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Your weekly book deal memo: Daisy Johnson, Brandon Hobson, Scaachi Koul & more

Emily Temple

July 12, 2019, 10:04am

My personal form of astrology is to anxiously trawl Publishers Marketplace every week. No, wait, hear me out: it’s how I can tell the only future that matters: which books I will be reading a year and a half from now. Also, it’s a nice reminder that publishing isn’t dead. After all, there are so many deals to choose from—but here are the book sales announced this week that we here at Literary Hub are most excited about, from intriguing debuts to new books from established faves.

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Brandon Hobson, author of the National Book Award-shortlisted Where the Dead Sit Talking, has sold another novel entitled The Removed, which follows “a family as the anniversary of their teenaged son’s death approaches, and as each member begins to experience an unraveling of the boundary between their own lives and the spirit world, drawing deeply on Cherokee folklore in an exploration of personal and ancestral trauma.” In the meantime, read Hobson on recovering Cherokee myths from his grandfather’s notebook—probably for this very novel—here.

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Daisy Johnson, author of the Booker Prize-shortlisted Everything Under, has sold two more books to Riverhead—the first will be Sisters, “the story of two siblings caught in an emotional web, trying to figure out where one ends and the other begins.” In the meantime, read an excerpt of Everything Under here, or Johnson on how to deconstruct old stories to tell new ones here.

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BuzzFeed senior culture writer and author of One Day We’ll All Be Dead and None of This Will Matter Scaachi Koul has sold another collection of essays, this time entitled I Hope Lightning Falls On You, which focuses on “creating space for conflict in our lives, and how engaging in fights can be both liberating and limiting as we try to understand and resist the forces against us.” For a taste, read one of her essays here.

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Australian writer, Cullman Center Fellow, and Frank O’Connor Prize winner Carys Davis, author of West, has sold a novel, The Mission House, “in which an Englishman seeking refuge in an isolated South Indian hill station finds himself at the violent, unlikely flashpoints of tensions between faith and non-belief, hope and despair, and an imperial past and nationalistic present when he strikes up friendships with a widowed priest and a rickshaw driver.” In the meantime, read a short story by Davies here.

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Do you wonder how the vagina got her name (and why we’re so afraid to say it)? Then perhaps you will be interested in Rachel Gross’s Lady Anatomy, which is described as “the story of how early anatomists named and claimed (and shamed) our lady parts—and how a new generation of explorers are redrawing the map.” Fun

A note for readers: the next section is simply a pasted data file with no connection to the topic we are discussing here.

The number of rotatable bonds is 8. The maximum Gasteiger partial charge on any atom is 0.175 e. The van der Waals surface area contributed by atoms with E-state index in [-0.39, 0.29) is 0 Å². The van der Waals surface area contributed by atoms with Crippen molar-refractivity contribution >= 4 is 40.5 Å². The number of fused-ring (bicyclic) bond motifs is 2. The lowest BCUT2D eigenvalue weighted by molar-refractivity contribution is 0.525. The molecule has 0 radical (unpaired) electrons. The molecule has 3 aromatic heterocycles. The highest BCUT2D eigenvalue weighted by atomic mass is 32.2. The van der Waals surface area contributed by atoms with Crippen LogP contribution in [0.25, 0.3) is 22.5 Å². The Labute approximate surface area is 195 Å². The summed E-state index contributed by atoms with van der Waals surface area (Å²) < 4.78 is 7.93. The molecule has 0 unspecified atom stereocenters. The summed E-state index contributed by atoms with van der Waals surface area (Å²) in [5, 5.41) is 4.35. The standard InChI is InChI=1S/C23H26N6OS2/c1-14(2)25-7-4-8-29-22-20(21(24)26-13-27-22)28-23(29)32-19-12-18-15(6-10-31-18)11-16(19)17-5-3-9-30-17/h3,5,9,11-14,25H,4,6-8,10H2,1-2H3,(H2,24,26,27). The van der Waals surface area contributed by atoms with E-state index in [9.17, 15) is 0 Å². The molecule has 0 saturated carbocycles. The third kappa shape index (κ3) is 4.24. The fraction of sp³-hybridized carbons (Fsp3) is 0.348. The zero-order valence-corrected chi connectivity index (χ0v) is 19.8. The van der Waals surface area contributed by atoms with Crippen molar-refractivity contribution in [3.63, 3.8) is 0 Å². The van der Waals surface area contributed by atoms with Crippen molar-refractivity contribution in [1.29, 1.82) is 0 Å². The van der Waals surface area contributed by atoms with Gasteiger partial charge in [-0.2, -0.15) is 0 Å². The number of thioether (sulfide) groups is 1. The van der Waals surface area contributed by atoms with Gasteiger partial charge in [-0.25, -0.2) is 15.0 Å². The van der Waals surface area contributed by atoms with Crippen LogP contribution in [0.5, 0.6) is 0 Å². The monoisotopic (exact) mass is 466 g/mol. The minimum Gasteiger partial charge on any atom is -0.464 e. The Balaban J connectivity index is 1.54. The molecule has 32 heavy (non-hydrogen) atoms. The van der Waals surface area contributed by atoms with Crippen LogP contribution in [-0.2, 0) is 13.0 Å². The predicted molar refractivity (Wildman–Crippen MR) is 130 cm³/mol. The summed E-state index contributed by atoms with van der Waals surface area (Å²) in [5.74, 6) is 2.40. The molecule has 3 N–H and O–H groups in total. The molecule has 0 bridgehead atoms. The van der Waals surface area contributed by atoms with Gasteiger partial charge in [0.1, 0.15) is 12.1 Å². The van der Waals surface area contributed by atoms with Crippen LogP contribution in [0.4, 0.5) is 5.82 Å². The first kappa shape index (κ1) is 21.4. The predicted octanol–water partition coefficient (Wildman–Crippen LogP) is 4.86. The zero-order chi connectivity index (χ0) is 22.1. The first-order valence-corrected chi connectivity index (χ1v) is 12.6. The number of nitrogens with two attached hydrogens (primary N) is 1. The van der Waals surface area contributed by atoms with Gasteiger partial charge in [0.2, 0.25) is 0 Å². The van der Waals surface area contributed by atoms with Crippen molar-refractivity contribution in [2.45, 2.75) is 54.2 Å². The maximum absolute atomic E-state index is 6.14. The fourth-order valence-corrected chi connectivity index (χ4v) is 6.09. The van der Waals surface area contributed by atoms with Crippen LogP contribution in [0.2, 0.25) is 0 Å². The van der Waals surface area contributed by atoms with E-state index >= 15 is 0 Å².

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This was a big week for exciting debuts: the first one that caught my attention was pitched as Crazy Rich Asians meets Bridget Jones’s Diary, which, you know, sign me up. Lauren Ho’s Last Tang Standing is “a novel in diary form about a 30-something Chinese-Malaysian lawyer living in Singapore who is struggling to balance career ambition, dating, and friendship drama with intense maternal pressure not to be the last single woman in her extended family,” and if it’s anywhere near as funny as its comp titles, I think it’ll be a major hit.

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The next debut deal on my list comes from Iowa Writers’ Workshop graduate, MacDowell fellow, and Bread Loaf scholar Gregory Brown, who sold a family saga called The Lowering Days to Harper—set in the Penobscot Bay region of Maine, it explores “the cycles of violence in rural communities and shedding light on the environmental crises that face the region, including the Native American struggle for land and water rights that is ongoing in the state and throughout the country.” A timely topic and a writer with major credits: should be great.

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Finally, a debut from former Penguin Canada publicity director Ashley Audrain, whose first novel The Push is being pitched as “a modern-day We Need to Talk About Kevin for fans of Celeste Ng and The Perfect Nanny, about the making and breaking of a family, told through the eyes of a woman whose experience of motherhood is nothing at all what she hoped for; in fact, it’s everything she always feared.” You can see why it sold for the big bucks.

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